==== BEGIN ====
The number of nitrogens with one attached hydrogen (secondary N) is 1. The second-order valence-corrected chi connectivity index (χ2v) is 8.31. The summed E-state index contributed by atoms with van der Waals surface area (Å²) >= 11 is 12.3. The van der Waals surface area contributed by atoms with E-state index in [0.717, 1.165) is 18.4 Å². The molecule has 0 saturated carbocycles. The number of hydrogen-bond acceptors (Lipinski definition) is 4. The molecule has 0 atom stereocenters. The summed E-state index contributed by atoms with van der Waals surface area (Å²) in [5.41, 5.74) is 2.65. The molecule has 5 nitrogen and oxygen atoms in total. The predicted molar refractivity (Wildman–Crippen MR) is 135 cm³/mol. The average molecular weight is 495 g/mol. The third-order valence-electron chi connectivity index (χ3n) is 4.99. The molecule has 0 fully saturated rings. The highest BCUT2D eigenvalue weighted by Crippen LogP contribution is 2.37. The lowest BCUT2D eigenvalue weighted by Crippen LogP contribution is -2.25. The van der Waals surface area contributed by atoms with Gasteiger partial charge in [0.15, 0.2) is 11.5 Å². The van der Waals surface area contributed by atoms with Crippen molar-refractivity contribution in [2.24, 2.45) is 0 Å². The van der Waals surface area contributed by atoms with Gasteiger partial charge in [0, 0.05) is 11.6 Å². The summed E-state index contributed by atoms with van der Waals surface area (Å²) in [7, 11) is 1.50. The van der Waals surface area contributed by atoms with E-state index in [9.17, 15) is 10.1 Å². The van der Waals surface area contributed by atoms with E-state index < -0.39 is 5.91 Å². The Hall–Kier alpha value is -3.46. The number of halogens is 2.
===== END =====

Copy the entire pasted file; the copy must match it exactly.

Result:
The number of nitrogens with one attached hydrogen (secondary N) is 1. The second-order valence-corrected chi connectivity index (χ2v) is 8.31. The summed E-state index contributed by atoms with van der Waals surface area (Å²) >= 11 is 12.3. The van der Waals surface area contributed by atoms with E-state index in [0.717, 1.165) is 18.4 Å². The molecule has 0 saturated carbocycles. The number of hydrogen-bond acceptors (Lipinski definition) is 4. The molecule has 0 atom stereocenters. The summed E-state index contributed by atoms with van der Waals surface area (Å²) in [5.41, 5.74) is 2.65. The molecule has 5 nitrogen and oxygen atoms in total. The predicted molar refractivity (Wildman–Crippen MR) is 135 cm³/mol. The average molecular weight is 495 g/mol. The third-order valence-electron chi connectivity index (χ3n) is 4.99. The molecule has 0 fully saturated rings. The highest BCUT2D eigenvalue weighted by Crippen LogP contribution is 2.37. The lowest BCUT2D eigenvalue weighted by Crippen LogP contribution is -2.25. The van der Waals surface area contributed by atoms with Gasteiger partial charge in [0.15, 0.2) is 11.5 Å². The van der Waals surface area contributed by atoms with Crippen molar-refractivity contribution in [2.24, 2.45) is 0 Å². The van der Waals surface area contributed by atoms with Gasteiger partial charge in [0, 0.05) is 11.6 Å². The summed E-state index contributed by atoms with van der Waals surface area (Å²) in [7, 11) is 1.50. The van der Waals surface area contributed by atoms with E-state index in [9.17, 15) is 10.1 Å². The van der Waals surface area contributed by atoms with E-state index < -0.39 is 5.91 Å². The Hall–Kier alpha value is -3.46. The number of halogens is 2.